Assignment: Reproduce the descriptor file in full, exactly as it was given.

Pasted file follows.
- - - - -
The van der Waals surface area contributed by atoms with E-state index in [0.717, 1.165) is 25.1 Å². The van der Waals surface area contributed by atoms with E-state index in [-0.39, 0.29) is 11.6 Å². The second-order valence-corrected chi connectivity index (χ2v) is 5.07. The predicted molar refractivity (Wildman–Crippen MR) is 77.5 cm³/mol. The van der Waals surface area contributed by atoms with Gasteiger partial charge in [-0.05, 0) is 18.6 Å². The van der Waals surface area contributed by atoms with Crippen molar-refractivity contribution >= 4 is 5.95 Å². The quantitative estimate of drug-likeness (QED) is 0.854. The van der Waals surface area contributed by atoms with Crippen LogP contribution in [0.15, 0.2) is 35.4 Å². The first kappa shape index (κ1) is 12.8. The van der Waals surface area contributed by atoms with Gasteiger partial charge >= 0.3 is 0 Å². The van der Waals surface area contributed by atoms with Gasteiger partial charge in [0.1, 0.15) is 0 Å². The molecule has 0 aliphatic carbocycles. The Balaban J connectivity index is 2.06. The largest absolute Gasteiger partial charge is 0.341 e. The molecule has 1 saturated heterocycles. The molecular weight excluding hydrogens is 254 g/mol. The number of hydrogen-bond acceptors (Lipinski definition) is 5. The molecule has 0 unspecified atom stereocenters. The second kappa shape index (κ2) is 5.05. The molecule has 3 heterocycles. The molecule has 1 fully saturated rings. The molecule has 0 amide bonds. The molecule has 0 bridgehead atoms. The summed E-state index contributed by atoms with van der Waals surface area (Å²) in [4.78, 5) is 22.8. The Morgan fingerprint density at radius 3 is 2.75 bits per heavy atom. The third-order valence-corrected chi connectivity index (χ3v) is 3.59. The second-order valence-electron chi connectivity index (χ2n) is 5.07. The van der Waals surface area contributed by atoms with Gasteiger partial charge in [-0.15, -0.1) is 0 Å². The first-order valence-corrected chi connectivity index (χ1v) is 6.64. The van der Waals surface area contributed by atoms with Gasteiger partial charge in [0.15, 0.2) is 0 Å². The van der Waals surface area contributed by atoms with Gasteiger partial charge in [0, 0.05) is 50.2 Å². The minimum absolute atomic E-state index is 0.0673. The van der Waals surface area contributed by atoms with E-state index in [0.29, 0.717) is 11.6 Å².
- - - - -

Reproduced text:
The van der Waals surface area contributed by atoms with E-state index in [0.717, 1.165) is 25.1 Å². The van der Waals surface area contributed by atoms with E-state index in [-0.39, 0.29) is 11.6 Å². The second-order valence-corrected chi connectivity index (χ2v) is 5.07. The predicted molar refractivity (Wildman–Crippen MR) is 77.5 cm³/mol. The van der Waals surface area contributed by atoms with Gasteiger partial charge in [-0.05, 0) is 18.6 Å². The van der Waals surface area contributed by atoms with Crippen molar-refractivity contribution >= 4 is 5.95 Å². The quantitative estimate of drug-likeness (QED) is 0.854. The van der Waals surface area contributed by atoms with Crippen LogP contribution in [0.15, 0.2) is 35.4 Å². The first kappa shape index (κ1) is 12.8. The van der Waals surface area contributed by atoms with Gasteiger partial charge >= 0.3 is 0 Å². The van der Waals surface area contributed by atoms with Gasteiger partial charge in [0.1, 0.15) is 0 Å². The molecule has 0 aliphatic carbocycles. The Balaban J connectivity index is 2.06. The largest absolute Gasteiger partial charge is 0.341 e. The molecule has 1 saturated heterocycles. The molecular weight excluding hydrogens is 254 g/mol. The number of hydrogen-bond acceptors (Lipinski definition) is 5. The molecule has 0 unspecified atom stereocenters. The second kappa shape index (κ2) is 5.05. The molecule has 3 heterocycles. The molecule has 1 fully saturated rings. The molecule has 0 amide bonds. The molecule has 0 bridgehead atoms. The summed E-state index contributed by atoms with van der Waals surface area (Å²) in [4.78, 5) is 22.8. The Morgan fingerprint density at radius 3 is 2.75 bits per heavy atom. The third-order valence-corrected chi connectivity index (χ3v) is 3.59. The second-order valence-electron chi connectivity index (χ2n) is 5.07. The van der Waals surface area contributed by atoms with Gasteiger partial charge in [-0.15, -0.1) is 0 Å². The first-order valence-corrected chi connectivity index (χ1v) is 6.64. The van der Waals surface area contributed by atoms with Gasteiger partial charge in [0.15, 0.2) is 0 Å². The van der Waals surface area contributed by atoms with Gasteiger partial charge in [0, 0.05) is 50.2 Å². The minimum absolute atomic E-state index is 0.0673. The van der Waals surface area contributed by atoms with E-state index in [0.29, 0.717) is 11.6 Å².